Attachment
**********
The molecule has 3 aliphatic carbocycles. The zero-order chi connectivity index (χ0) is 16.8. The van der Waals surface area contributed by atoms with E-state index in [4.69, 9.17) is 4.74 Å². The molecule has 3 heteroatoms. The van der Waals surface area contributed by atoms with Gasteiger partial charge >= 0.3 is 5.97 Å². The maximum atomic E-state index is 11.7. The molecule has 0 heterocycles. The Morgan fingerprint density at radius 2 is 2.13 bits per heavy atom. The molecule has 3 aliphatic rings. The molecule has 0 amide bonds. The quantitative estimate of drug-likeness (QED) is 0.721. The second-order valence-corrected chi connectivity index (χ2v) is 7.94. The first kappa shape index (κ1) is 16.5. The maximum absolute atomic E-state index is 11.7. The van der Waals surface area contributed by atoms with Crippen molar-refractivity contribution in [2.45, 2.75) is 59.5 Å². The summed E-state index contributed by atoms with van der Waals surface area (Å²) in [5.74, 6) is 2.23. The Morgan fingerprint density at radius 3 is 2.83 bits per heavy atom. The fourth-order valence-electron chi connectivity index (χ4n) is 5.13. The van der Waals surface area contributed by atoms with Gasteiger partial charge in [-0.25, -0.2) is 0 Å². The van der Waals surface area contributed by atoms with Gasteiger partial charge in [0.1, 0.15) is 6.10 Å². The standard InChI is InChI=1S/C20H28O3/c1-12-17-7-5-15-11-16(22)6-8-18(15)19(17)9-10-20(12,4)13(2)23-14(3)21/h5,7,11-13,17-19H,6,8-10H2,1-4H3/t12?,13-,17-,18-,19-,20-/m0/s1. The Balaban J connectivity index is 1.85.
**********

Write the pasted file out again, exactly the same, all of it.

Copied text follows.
The molecule has 3 aliphatic carbocycles. The zero-order chi connectivity index (χ0) is 16.8. The van der Waals surface area contributed by atoms with E-state index in [4.69, 9.17) is 4.74 Å². The molecule has 3 heteroatoms. The van der Waals surface area contributed by atoms with Gasteiger partial charge >= 0.3 is 5.97 Å². The maximum atomic E-state index is 11.7. The molecule has 0 heterocycles. The Morgan fingerprint density at radius 2 is 2.13 bits per heavy atom. The molecule has 3 aliphatic rings. The molecule has 0 amide bonds. The quantitative estimate of drug-likeness (QED) is 0.721. The second-order valence-corrected chi connectivity index (χ2v) is 7.94. The first kappa shape index (κ1) is 16.5. The maximum absolute atomic E-state index is 11.7. The van der Waals surface area contributed by atoms with Crippen molar-refractivity contribution in [2.45, 2.75) is 59.5 Å². The summed E-state index contributed by atoms with van der Waals surface area (Å²) in [5.74, 6) is 2.23. The Morgan fingerprint density at radius 3 is 2.83 bits per heavy atom. The fourth-order valence-electron chi connectivity index (χ4n) is 5.13. The van der Waals surface area contributed by atoms with Gasteiger partial charge in [-0.25, -0.2) is 0 Å². The van der Waals surface area contributed by atoms with Gasteiger partial charge in [0.1, 0.15) is 6.10 Å². The standard InChI is InChI=1S/C20H28O3/c1-12-17-7-5-15-11-16(22)6-8-18(15)19(17)9-10-20(12,4)13(2)23-14(3)21/h5,7,11-13,17-19H,6,8-10H2,1-4H3/t12?,13-,17-,18-,19-,20-/m0/s1. The Balaban J connectivity index is 1.85.